On a mission to democratise and redefine process automation, AskUI aims to introduce a new era of automated digital solutions that are not just intuitive and visually appealing but also robust, adaptable, and user-friendly. 

AskUI’s founders emphasise:

“By leveraging the power of words to automate any process, we intend to create a digital world where automation is for everyone, everywhere.

Creating an automation engine that serves all industries is an enormous undertaking. We have been working intensively on developing the cornerstone features that form the basis of process automation. But we’re not just checking boxes; we’re dissecting every aspect of automation and reimagining it into an exceptional experience. From system controls and UI comprehension to data scraping, we’re creating world-class, frictionless experiences.”

On why we backed AskUI, our Partner Sia Houchangnia comments:

“The opportunity around enterprise workflow automation is massive, and it’s a theme we’ve been actively investing in at Seedcamp. The technology that AskUI has developed over the past 2 years has the potential to change the game in this space. By combining the latest advancements in computer vision and LLM, they’ve developed features that truly reimagine the entire automation experience. We are delighted to back Jonas, Dominik, and the whole AskUI team alongside a great group of co-investors.”

We are excited to participate in AskUI’s €4.3 million seed funding round, led by Eurazeo, alongside 468 Capital, LEA Partners, APX, and existing angels Carsten Thoma and Christian Stiebner. With the new funding, the company plans to advance product development, release their first prompt-to-automation model, and amplify their go-to-market activities.

AskUI is also planning to grow the team and is currently looking for talented engineers and AI researchers.

For more information, visit askui.com.

Despite significant technological innovation in computational biology and drug development over the past decades, it still takes 10-15 years to take a drug to market, with over 90% failure rate. One of the main bottlenecks lies in the long duration required for the analysis and submission of clinical trial data. 

This is why we are excited to back Verisian, a UK-based startup on a mission to increase the rate at which human health improves by redefining clinical trial analysis and drug approvals. It aims to build out the largest medical code repository by parsing and virtualising study code from clinical trials.

Co-founded by experienced technologists Tomás Sabat Stöfsel (CEO, previously COO/Founding Team Member of Vaticle, the creators of the open source database TypeDB) and Henning Kuich (CTO, previously Senior Computational Scientist at Bayer Pharmaceuticals), the company is building products that empower researchers and regulators to analyze and monitor studies transparently in real-time, leading to improved and safer therapies for devastating diseases.

Tomas Sabat Stöfsel, CEO and co-founder of Verisian comments:

“It’s crazy that to this day, after clinical trials finish and the science is done, it still takes months to years before a drug is available to patients. We believe it should be immediate. That’s why we’re building the infrastructure and tools that change how we analyse clinical trials, leading to faster and better drug submissions in the pharmaceutical industry.”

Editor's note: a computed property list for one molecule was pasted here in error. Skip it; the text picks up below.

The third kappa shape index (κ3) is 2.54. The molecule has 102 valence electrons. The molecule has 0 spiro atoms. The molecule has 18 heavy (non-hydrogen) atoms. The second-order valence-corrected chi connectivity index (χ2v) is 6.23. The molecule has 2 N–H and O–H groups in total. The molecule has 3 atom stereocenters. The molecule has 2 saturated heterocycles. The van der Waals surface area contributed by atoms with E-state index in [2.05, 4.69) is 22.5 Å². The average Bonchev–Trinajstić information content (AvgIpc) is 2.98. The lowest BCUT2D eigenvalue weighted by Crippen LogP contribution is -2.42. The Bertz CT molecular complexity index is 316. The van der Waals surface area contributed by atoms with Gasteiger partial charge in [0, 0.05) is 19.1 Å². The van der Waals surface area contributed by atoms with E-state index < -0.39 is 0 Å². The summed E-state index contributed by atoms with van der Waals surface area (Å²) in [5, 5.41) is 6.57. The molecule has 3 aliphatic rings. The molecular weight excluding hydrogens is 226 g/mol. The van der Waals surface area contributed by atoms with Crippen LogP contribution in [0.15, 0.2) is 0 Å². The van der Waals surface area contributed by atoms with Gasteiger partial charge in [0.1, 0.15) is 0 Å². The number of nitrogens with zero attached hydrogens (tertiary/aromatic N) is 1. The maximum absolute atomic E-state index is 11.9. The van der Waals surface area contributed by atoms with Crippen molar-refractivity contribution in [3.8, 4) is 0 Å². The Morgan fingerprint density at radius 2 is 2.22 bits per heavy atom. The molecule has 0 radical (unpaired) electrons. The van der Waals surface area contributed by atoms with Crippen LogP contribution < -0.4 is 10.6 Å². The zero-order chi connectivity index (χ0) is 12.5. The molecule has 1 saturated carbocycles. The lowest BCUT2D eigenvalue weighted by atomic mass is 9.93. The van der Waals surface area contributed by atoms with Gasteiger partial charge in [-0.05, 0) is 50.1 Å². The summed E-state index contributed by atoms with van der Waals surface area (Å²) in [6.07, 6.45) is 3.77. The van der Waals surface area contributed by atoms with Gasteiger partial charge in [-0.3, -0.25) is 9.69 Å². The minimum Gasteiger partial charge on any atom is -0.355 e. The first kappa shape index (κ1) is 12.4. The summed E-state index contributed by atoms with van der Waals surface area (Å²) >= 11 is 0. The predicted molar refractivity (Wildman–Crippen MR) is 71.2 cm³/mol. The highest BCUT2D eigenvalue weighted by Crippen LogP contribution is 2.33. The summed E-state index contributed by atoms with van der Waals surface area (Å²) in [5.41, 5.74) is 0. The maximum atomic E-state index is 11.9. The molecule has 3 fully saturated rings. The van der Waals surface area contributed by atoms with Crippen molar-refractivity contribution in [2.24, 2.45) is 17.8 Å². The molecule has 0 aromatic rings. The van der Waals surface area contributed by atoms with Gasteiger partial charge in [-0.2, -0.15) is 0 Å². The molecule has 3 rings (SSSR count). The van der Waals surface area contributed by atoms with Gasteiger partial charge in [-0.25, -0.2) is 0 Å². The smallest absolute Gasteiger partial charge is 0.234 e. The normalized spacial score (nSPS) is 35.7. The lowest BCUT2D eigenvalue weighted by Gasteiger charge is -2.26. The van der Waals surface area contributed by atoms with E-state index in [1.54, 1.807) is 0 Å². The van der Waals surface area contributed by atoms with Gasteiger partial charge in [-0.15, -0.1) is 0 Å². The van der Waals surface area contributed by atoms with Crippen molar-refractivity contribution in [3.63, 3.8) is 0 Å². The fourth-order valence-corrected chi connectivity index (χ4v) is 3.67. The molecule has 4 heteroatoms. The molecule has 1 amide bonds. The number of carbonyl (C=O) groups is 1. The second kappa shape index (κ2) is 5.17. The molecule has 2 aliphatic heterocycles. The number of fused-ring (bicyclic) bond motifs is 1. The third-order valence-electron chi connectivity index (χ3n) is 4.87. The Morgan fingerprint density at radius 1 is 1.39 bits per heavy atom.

Henning Kuich, CTO and co-founder, adds:

“Clinical trials are and will remain the bottleneck for advancing human health. They are expensive, take a long time, and are absolutely necessary. They alone ensure efficacy and safety of any health-related product. So the rate at which public health improves is directly correlated with the speed and quality of clinical trials and their analysis. This is what Verisian is all about: increasing the rate at which human health improves.”

Oliver Wirtz, Head of Analysis Standards & Reporting Quality, Bayer and a product development partner emphasises:

“The technology Verisian uses is new and revolutionary: parsing study code and leveraging that is exactly the right way to know what really happened in a study.”

Claire Springett, Statistical Programmer, AstraZeneca, another product development partner adds:

“Verisian is exactly what the pharmaceutical industry has been waiting for, easy traceability of programs and CDISC mappings which will streamline clinical trials for the future.”

On why we invested in Verisian, our partner Tom Wilson comments:

“Even with huge advancements in the space and innovations across the value chain, it still takes too long to bring drugs to market. One of the primary bottlenecks is around clinical trials and managing the huge amounts of data required to obtain the necessary regulatory approvals. We see huge potential for Verisian’s platform to  improve the speed, clarity, and reliability of clinical data reporting and in so doing accelerate the time it takes to get drugs to market. Tomas and Henning are the perfect founders to be building this with their ideal combination of relevant startup, technical and domain experience and we’re delighted to have the opportunity to partner with them to lead this first round of funding”

We are excited to lead Verisian’s first funding round, alongside Superseed, Recode Health, Magnetic, and angel investors Paul Forster, Will Neale, Endre Sagi, Naud van der Ven, Loic Veillard Garoz, and Sudhamma Lee. With the fresh funding the company is planning to grow their engineering team; build a first version of their “builder”, to enable pharma to program studies ready for submission; and establish and grow their initial design partnerships with tier-1 pharmaceuticals.

For more information, visit verisian.com.